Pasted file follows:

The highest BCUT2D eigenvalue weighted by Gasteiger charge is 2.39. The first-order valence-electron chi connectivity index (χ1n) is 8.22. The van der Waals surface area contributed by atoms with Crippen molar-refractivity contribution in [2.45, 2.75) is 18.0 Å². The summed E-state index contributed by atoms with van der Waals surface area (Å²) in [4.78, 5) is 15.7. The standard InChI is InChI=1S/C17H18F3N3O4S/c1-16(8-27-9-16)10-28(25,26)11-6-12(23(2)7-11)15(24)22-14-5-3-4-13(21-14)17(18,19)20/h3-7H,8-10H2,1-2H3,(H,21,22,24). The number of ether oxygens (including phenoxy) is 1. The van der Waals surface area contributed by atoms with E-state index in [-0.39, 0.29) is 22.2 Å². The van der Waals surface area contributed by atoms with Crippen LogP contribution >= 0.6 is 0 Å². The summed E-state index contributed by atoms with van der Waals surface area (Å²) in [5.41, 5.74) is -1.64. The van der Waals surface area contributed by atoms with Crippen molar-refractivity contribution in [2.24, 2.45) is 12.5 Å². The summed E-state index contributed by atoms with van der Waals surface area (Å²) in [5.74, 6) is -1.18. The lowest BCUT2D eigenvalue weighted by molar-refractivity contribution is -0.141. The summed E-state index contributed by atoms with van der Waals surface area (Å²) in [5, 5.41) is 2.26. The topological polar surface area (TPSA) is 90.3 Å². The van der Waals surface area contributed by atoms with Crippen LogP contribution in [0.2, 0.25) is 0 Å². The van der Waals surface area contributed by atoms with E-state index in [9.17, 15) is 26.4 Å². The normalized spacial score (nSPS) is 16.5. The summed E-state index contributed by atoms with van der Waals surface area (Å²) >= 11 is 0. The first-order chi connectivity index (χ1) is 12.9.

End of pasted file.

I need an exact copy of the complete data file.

The highest BCUT2D eigenvalue weighted by Gasteiger charge is 2.39. The first-order valence-electron chi connectivity index (χ1n) is 8.22. The van der Waals surface area contributed by atoms with Crippen molar-refractivity contribution in [2.45, 2.75) is 18.0 Å². The summed E-state index contributed by atoms with van der Waals surface area (Å²) in [4.78, 5) is 15.7. The standard InChI is InChI=1S/C17H18F3N3O4S/c1-16(8-27-9-16)10-28(25,26)11-6-12(23(2)7-11)15(24)22-14-5-3-4-13(21-14)17(18,19)20/h3-7H,8-10H2,1-2H3,(H,21,22,24). The number of ether oxygens (including phenoxy) is 1. The van der Waals surface area contributed by atoms with E-state index in [-0.39, 0.29) is 22.2 Å². The van der Waals surface area contributed by atoms with Crippen LogP contribution >= 0.6 is 0 Å². The summed E-state index contributed by atoms with van der Waals surface area (Å²) in [5.41, 5.74) is -1.64. The van der Waals surface area contributed by atoms with Crippen molar-refractivity contribution in [2.24, 2.45) is 12.5 Å². The summed E-state index contributed by atoms with van der Waals surface area (Å²) in [5.74, 6) is -1.18. The lowest BCUT2D eigenvalue weighted by molar-refractivity contribution is -0.141. The summed E-state index contributed by atoms with van der Waals surface area (Å²) in [5, 5.41) is 2.26. The topological polar surface area (TPSA) is 90.3 Å². The van der Waals surface area contributed by atoms with Crippen LogP contribution in [0.2, 0.25) is 0 Å². The van der Waals surface area contributed by atoms with E-state index in [9.17, 15) is 26.4 Å². The normalized spacial score (nSPS) is 16.5. The summed E-state index contributed by atoms with van der Waals surface area (Å²) >= 11 is 0. The first-order chi connectivity index (χ1) is 12.9.